A government spokeswoman said: “We understand that people are struggling with rising prices, and although we can not protect everyone from the global challenges we face, we are supporting British families to navigate in the coming months with a £ 22 billion support package. financial year. “
“The Prime Minister has asked ministers across the government to focus on doing everything to help as a matter of priority, including increasing the use of available support.”
Rishi Sunak promises to help through the cost of living crisis
Chancellor Rishi Sunak’s announcement to Sunday Express Readers
Meeting people across the country to listen to their concerns and understand the challenges they face is an important part of my job.
Just this week, I’ve been out and about in Ipswich, Stoke-on-Trent, south London and Darlington, talking to workers and small business owners from all walks of life.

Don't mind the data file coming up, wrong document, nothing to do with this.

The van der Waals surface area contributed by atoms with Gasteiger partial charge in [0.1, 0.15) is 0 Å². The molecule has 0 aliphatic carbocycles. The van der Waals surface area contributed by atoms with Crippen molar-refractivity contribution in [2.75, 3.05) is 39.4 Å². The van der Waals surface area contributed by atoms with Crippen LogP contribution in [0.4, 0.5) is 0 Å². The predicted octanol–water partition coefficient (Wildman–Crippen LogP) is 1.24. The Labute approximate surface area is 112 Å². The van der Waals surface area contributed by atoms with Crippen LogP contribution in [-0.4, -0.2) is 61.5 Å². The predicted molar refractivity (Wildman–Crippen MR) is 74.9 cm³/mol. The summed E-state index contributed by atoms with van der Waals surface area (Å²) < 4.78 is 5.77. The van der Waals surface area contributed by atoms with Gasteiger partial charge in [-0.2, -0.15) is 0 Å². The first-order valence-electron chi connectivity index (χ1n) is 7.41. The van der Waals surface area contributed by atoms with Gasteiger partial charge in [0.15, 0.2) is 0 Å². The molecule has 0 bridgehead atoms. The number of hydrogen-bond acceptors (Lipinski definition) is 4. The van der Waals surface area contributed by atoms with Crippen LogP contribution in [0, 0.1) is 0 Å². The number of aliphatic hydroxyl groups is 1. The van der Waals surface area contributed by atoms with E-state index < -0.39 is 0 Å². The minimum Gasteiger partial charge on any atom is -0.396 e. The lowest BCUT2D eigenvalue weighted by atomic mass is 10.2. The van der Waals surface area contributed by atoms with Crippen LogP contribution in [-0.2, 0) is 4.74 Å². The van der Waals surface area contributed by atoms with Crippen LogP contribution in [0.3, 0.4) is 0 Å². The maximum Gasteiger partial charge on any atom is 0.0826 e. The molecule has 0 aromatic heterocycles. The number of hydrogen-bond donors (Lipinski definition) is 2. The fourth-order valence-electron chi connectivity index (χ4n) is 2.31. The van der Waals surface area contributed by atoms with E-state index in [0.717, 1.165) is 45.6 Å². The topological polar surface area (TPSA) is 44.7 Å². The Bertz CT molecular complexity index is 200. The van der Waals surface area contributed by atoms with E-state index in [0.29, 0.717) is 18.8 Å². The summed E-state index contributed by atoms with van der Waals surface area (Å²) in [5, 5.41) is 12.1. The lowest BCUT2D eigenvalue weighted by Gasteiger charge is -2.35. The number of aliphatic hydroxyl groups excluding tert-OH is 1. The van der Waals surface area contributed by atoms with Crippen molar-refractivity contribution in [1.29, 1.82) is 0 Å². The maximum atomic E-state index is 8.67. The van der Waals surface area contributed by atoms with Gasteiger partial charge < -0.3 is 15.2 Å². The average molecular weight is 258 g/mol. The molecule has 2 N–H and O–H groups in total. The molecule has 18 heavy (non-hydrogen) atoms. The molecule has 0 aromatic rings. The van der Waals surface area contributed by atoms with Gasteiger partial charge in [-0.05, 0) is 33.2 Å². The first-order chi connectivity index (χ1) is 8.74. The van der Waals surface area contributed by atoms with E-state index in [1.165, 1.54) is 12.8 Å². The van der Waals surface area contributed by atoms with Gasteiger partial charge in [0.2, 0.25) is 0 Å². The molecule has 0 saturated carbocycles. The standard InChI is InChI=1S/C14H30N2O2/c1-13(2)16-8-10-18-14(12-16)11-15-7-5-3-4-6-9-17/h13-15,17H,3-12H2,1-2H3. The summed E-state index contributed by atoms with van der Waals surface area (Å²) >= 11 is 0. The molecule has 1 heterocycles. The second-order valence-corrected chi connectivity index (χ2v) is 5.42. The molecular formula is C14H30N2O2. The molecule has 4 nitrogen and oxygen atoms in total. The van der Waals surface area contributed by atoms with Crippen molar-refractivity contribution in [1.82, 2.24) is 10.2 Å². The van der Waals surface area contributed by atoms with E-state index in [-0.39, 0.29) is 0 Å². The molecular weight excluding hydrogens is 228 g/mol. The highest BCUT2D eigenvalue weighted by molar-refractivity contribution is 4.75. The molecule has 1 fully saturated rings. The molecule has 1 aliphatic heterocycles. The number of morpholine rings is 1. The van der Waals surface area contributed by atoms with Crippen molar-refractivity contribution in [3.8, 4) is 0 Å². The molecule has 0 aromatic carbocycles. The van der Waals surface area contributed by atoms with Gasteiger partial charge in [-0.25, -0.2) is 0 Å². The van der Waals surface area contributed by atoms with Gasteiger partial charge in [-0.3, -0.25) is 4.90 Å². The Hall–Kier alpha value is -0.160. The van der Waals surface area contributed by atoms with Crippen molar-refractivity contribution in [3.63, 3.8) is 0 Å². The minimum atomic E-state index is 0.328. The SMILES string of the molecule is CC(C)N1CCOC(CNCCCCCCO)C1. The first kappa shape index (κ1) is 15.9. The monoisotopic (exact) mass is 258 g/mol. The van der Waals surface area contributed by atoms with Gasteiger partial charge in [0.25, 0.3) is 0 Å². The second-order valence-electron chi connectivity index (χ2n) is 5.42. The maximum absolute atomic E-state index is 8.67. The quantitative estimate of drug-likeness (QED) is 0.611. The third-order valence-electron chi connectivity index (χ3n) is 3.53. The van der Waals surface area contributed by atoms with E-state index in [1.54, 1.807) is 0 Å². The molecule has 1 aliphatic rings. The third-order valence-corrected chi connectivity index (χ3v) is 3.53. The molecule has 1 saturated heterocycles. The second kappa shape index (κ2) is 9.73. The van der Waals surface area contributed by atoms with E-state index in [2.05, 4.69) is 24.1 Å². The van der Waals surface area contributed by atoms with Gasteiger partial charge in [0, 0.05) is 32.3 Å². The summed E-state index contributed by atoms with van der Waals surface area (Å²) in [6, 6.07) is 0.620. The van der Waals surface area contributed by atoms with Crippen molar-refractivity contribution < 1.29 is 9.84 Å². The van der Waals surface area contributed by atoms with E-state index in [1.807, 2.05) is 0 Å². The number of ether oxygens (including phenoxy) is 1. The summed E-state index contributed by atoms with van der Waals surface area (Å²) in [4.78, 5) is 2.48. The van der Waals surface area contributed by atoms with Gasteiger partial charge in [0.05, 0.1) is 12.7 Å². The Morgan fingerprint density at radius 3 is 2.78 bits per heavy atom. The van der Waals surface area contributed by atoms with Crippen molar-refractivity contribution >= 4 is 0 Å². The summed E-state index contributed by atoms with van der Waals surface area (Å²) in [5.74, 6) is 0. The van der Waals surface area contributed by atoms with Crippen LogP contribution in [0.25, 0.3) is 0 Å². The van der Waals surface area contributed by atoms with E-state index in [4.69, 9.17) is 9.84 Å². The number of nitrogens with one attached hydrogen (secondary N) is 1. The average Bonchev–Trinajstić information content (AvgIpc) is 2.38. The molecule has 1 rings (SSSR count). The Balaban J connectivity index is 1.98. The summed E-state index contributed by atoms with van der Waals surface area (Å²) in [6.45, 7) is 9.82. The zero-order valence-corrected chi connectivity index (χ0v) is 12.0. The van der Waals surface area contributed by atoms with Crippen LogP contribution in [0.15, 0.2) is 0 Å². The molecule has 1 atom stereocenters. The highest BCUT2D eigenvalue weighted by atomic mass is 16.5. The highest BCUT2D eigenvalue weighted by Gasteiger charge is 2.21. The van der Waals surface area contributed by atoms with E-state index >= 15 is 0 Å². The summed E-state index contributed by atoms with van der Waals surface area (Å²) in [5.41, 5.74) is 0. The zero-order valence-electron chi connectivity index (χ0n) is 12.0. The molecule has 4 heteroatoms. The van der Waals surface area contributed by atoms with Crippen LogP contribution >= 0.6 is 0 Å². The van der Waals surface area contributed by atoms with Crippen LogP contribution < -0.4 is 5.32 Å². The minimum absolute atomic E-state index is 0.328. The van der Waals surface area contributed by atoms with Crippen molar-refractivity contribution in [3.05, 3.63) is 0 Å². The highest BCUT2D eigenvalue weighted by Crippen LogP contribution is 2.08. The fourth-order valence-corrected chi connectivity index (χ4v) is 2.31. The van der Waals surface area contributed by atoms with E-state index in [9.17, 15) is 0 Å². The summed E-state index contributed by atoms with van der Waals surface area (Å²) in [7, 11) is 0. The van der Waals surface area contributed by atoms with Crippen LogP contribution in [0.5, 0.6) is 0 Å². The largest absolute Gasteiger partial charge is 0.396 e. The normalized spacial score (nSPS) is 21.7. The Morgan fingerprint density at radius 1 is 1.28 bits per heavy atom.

I hear the same thing from many people – times are tough and household budgets are being stretched by rising prices.
I want to be honest with Sunday Express readers. These are challenges that governments around the world are grappling with and I cannot make everything go away.
But we do a lot to help people keep more of their hard earned money. Millions of families will receive £ 350 each this year to help with their energy bills, the average worker will save £ 330 as we increase national insurance thresholds in just a few weeks, and we’ve made changes to Universal Credit that will save over a million families around £ 1,000 a year.
And for those hardest hit, we have doubled the size of the household support fund to £ 1bn – people can apply to their council for funding to help them pay for what they need.
The global challenges we face are constantly changing, and I have always said that I am ready to take further action when we receive more information about pressures that we are likely to face later this year.
Be calm, I am aware of the problems that people face and I want to do everything in my power to help where I can.